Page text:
This paper investigates the potential importance of women’s autonomy in the reproductive healthcare-seeking behavior of women in Ethiopia. We hypothesized that women’s autonomy influences their reproductive healthcare-seeking behavior independent of maternal socio-demographic characteristics. We tested this hypothesis using data from the 2005 Ethiopian Demographic and Health survey (EDHS). Women’s autonomy was measured by women’s participation in domestic decision making, attitudes toward wife beating, attitudes toward refusing sex with husband, and whether women said that getting permission to seek medical care is a big problem.
Our analysis shows that women’s autonomy is an important influence on their reproductive healthcare-seeking behavior. Women’s participation in domestic decision making is strongly associated with ever-use of family planning, but not with use of antenatal care, after controlling for socio-demographic factors. In the multivariate model the lack of association between women’s participation in decision making and antenatal care is mediated by factors such as women’s education and place of residence. Women’s attitudes toward refusing sex with husband, an indicator of gender-role attitudes, and the ease of getting permission to seek medical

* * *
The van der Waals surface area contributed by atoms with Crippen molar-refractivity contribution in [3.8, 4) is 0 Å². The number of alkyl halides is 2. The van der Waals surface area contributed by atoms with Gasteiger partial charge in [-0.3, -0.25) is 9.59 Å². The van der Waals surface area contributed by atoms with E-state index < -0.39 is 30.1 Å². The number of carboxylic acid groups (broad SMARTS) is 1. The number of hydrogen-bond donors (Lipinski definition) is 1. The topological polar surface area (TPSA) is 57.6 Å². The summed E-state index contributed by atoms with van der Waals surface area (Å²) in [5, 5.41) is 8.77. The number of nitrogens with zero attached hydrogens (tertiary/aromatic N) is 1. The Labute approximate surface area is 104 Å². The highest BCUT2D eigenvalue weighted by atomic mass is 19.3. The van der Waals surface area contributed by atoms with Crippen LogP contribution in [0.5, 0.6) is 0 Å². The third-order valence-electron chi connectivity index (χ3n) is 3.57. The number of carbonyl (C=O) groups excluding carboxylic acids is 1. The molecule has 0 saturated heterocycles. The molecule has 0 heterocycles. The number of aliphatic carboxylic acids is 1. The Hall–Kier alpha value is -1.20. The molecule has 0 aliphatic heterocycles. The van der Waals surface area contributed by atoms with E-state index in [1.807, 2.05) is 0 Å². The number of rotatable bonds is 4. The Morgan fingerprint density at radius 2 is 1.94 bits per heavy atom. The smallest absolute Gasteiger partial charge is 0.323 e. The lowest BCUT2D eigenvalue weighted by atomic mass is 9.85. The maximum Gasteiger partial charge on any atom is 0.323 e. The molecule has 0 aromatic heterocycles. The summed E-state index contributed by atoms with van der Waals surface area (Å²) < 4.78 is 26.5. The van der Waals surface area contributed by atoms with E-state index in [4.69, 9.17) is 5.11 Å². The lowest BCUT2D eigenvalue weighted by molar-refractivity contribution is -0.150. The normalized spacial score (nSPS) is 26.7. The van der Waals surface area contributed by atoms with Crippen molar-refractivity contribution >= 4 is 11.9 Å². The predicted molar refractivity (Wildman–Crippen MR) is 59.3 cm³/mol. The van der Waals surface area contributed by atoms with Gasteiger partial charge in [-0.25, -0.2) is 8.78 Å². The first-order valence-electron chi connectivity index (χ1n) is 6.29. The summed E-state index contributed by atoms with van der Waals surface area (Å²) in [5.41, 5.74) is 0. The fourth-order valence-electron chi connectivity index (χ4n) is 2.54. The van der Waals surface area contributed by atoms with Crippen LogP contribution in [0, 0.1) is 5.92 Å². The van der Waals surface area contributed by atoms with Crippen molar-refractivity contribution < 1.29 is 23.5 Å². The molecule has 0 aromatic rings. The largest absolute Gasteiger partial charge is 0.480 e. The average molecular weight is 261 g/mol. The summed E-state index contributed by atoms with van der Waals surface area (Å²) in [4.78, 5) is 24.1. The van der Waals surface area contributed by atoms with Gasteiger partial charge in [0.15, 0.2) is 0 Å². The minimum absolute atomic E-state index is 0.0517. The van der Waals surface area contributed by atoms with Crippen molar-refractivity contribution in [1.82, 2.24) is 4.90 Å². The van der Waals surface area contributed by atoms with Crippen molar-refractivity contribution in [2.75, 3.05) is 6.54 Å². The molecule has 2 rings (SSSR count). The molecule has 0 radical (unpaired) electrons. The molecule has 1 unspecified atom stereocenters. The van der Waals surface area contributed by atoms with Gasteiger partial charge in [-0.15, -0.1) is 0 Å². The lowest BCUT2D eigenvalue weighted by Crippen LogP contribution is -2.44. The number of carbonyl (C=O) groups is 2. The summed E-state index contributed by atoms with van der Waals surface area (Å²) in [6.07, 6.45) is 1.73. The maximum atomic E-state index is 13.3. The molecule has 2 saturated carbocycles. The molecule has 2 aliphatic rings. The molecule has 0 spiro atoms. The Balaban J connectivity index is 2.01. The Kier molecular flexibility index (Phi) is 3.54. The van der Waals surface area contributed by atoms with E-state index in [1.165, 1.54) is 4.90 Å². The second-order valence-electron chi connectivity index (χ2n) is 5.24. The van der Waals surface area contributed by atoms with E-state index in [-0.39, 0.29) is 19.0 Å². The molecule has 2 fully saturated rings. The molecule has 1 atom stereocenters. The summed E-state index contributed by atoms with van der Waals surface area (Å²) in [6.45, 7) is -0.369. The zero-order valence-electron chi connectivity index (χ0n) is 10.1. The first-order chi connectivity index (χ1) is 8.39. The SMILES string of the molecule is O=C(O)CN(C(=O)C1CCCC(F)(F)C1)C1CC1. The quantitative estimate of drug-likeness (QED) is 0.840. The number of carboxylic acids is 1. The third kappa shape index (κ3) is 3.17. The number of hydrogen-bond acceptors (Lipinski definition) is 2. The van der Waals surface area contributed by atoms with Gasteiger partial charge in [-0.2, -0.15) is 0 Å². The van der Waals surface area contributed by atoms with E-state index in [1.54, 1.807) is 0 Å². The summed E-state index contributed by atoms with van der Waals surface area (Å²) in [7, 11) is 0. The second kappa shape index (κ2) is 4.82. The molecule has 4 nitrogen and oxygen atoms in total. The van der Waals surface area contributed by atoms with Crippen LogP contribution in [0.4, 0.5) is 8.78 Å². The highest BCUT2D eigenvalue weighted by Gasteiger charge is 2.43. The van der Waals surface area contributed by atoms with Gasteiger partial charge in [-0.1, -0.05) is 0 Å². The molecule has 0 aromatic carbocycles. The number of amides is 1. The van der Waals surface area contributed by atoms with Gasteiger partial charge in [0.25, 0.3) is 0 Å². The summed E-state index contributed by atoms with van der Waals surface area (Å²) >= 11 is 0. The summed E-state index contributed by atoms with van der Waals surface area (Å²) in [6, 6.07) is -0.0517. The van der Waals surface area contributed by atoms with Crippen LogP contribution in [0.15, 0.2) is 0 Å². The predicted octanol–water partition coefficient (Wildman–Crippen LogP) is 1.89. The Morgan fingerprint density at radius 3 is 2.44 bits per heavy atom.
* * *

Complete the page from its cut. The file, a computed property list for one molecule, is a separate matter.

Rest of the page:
help are significantly associated with both ever-use of contraception and use of antenatal care services, after controlling for the effects of other socio-demographic variables.
These findings suggest that women’s autonomy at the household level, including freedom of movement, is important to their use of reproductive health services. Moreover, for both outcome variables, women’s education, paid employment, urban residence, exposure to media, and wealth appear as important predictors. The findings highlight the need in Ethiopia for
initiatives to improve women’s autonomy, to attain both gender equality and wider use of health services. Moreover, improving women’s education and employment can play a dual role in enhancing women’s autonomy and